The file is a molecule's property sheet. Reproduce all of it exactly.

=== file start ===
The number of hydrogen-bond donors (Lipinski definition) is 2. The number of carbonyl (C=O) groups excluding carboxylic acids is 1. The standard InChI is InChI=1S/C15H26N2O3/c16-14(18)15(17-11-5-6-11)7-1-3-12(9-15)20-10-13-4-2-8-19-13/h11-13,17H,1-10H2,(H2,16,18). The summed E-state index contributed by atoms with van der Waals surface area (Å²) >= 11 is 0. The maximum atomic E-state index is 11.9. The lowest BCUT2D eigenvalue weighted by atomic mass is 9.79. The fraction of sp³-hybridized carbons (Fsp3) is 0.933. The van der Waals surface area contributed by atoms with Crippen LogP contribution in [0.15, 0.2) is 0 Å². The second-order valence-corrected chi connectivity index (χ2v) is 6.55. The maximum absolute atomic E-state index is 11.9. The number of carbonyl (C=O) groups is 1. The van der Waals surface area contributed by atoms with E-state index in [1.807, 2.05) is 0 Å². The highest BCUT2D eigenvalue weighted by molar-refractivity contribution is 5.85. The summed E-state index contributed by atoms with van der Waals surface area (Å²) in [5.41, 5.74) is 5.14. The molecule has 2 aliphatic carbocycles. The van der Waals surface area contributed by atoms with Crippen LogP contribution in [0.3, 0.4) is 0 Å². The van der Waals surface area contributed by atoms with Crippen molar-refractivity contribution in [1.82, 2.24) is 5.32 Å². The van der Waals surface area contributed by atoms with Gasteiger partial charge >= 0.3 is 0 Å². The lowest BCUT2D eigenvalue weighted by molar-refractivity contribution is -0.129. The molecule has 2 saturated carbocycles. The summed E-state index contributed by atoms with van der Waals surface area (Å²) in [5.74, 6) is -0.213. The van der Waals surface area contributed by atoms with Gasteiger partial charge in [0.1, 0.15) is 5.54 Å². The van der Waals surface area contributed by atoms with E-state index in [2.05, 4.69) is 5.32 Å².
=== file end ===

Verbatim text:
The number of hydrogen-bond donors (Lipinski definition) is 2. The number of carbonyl (C=O) groups excluding carboxylic acids is 1. The standard InChI is InChI=1S/C15H26N2O3/c16-14(18)15(17-11-5-6-11)7-1-3-12(9-15)20-10-13-4-2-8-19-13/h11-13,17H,1-10H2,(H2,16,18). The summed E-state index contributed by atoms with van der Waals surface area (Å²) >= 11 is 0. The maximum atomic E-state index is 11.9. The lowest BCUT2D eigenvalue weighted by atomic mass is 9.79. The fraction of sp³-hybridized carbons (Fsp3) is 0.933. The van der Waals surface area contributed by atoms with Crippen LogP contribution in [0.15, 0.2) is 0 Å². The second-order valence-corrected chi connectivity index (χ2v) is 6.55. The maximum absolute atomic E-state index is 11.9. The number of carbonyl (C=O) groups is 1. The van der Waals surface area contributed by atoms with E-state index in [1.807, 2.05) is 0 Å². The highest BCUT2D eigenvalue weighted by molar-refractivity contribution is 5.85. The summed E-state index contributed by atoms with van der Waals surface area (Å²) in [5.41, 5.74) is 5.14. The molecule has 2 aliphatic carbocycles. The van der Waals surface area contributed by atoms with Crippen LogP contribution in [0.3, 0.4) is 0 Å². The van der Waals surface area contributed by atoms with Crippen molar-refractivity contribution in [1.82, 2.24) is 5.32 Å². The van der Waals surface area contributed by atoms with Gasteiger partial charge >= 0.3 is 0 Å². The lowest BCUT2D eigenvalue weighted by molar-refractivity contribution is -0.129. The molecule has 2 saturated carbocycles. The summed E-state index contributed by atoms with van der Waals surface area (Å²) in [5.74, 6) is -0.213. The van der Waals surface area contributed by atoms with Gasteiger partial charge in [0.1, 0.15) is 5.54 Å². The van der Waals surface area contributed by atoms with E-state index in [2.05, 4.69) is 5.32 Å².